Boxing champion tried to get up before being hit by car a second time, court told

Victim and acccused were ‘having a few words’ before incident, says witness

The witness testified that he stopped to talk to someone he knew on Hyde Road when Kevin  Sheehy  came out of a nearby house and joined in their conversation.

The witness testified that he stopped to talk to someone he knew on Hyde Road when Kevin Sheehy came out of a nearby house and joined in their conversation.

 

A witness has described how champion boxer Kevin Sheehy fought to get up off the ground before a UK-registered jeep ran him over at speed.

“People were screaming. The jeep tried to go for all of us then,” Derek Hanlon told the Central Criminal Court on Thursday.

Mr Hanlon was giving evidence in the trial of Logan Jackson (31), who is charged with murdering Mr Sheehy (20) in Limerick city over two years ago.

Mr Jackson with an address at Longford Road, Coventry, England has pleaded not guilty to murder but guilty to Mr Sheehy’s manslaughter at Hyde Road in Limerick city on July 1st, 2019.

Mr Sheehy, a five times Irish boxing champion, died after being struck by a vehicle. Giving evidence today, Mr Hanlon told prosecution counsel Dean Kelly SC that he was walking to his cousin’s house on Hyde Road in Limerick at about 4.15am on the morning of July 1st, 2019.

Mr Hanlon testified that he stopped to talk to someone he knew on Hyde Road and they were having “a laugh and a joke”. Mr Sheehy then came out of a nearby house and joined in their conversation.

‘Bit of slagging’

“He’s a boxer, so there is always a bit of slagging between me and Kevin,” he said.

The witness said “lads” were there that he did not know and one of them was older, about 30 years of age and had an English accent. Mr Hanlon said Mr Sheehy and the man with the English accent were “having a few words”.

Mr Hanlon agreed with Mr Kelly that the two men were kind of arguing but “nothing physical” happened.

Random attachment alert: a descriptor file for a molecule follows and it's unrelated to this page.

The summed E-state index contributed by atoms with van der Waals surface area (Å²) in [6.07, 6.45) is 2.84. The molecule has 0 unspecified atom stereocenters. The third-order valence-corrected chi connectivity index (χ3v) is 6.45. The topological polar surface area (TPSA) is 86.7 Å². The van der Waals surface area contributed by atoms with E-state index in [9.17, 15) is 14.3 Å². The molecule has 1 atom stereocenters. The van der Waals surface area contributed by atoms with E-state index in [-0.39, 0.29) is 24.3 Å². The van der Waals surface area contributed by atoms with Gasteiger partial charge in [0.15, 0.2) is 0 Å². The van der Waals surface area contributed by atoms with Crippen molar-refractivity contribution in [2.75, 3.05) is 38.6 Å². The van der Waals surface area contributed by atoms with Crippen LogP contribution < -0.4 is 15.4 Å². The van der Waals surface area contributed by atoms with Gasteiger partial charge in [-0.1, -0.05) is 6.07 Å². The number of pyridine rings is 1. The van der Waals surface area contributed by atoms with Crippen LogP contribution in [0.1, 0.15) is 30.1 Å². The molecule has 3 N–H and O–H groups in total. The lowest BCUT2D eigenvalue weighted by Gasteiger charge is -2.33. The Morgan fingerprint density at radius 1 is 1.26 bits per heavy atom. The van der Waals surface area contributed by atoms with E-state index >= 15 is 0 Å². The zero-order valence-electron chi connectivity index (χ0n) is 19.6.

Describing the man with the English accent, Mr Hanlon said he had no top on, was of stocky build and had a tattoo on his back. “A small fella” with dark hair was with him, who was in his early 20’s, he said.

After the argument, Mr Hanlon said that Mr Sheehy was laughing and strolled down the road with his cousin. “They were going to the south-side, back up home,” he added.

Mr Hanlon said he began to walk with Mr Sheehy and his cousin.

Mr Hanlon said he saw the man with the accent get into a Mitsubishi jeep which had an English registration. When asked which seat of the vehicle he had got into, the witness said he did not know.

Mr Hanlon told Mr Kelly in his evidence that he saw the jeep move and drove towards Carey’s Road.

Recalling the events of the early morning of July 1st, Mr Hanlon said the jeep then turned around and “came driving back down the same inside road”.

The witness said the jeep was driving “very fast towards us” on the inside road and mounted the path.

“I got out of the way, into one of the gardens. I then heard two bangs, the first bang was easier or softer than the second one,” he said.

“I came out and found [a named man] on the ground, he was close to me. I tried to get him out of the way. Kevin was further away, around 20 to 30 yards and was lying on the ground. He was on the inside road near the grass,” he continued.

Describing to the jury what happened next, Mr Hanlon said that the jeep “went down the road again and it rolled over Kevin”.

“Kevin was trying to fight. He tried to get up off the ground before the jeep hit him a second time but he wasn’t able to,” he said.

Mr Hanlon told Mr Kelly that the vehicle was going very fast and the wheels of the jeep had hit or “went over” Kevin a second time.

“People were screaming. The jeep tried to go for all of us then,” he said.

When asked what happened next, Mr Hanlon said the jeep went back up towards Clancy’s Road and came back again.

He said Mr Sheehy’s cousin had tried his best to save Kevin’s life and gave him “oxygen”.

The witness told Mr Kelly that he did not know if the jeep hit Mr Sheehy a third time or where the vehicle went after this.

“I just sat on the ground on my own,” he concluded, adding that he was not able to see how Mr Sheehy was at this stage.

Mr Jackson also denies intentionally or recklessly engaging in conduct which created a substantial risk of death or serious harm to others to wit; driving a Mitsubishi jeep vehicle dangerously at high speed in the direction of pedestrians on the same occasion.

The charge of endangerment is contrary to Section 13 of the Non-Fatal Offences Against the Person Act 1997.

The jury have been told that Mr Jackson is a native of Coventry in the UK and has “some family connections” in Limerick.

The trial continues before Ms Justice Eileen Creedon and a jury of six men and six women.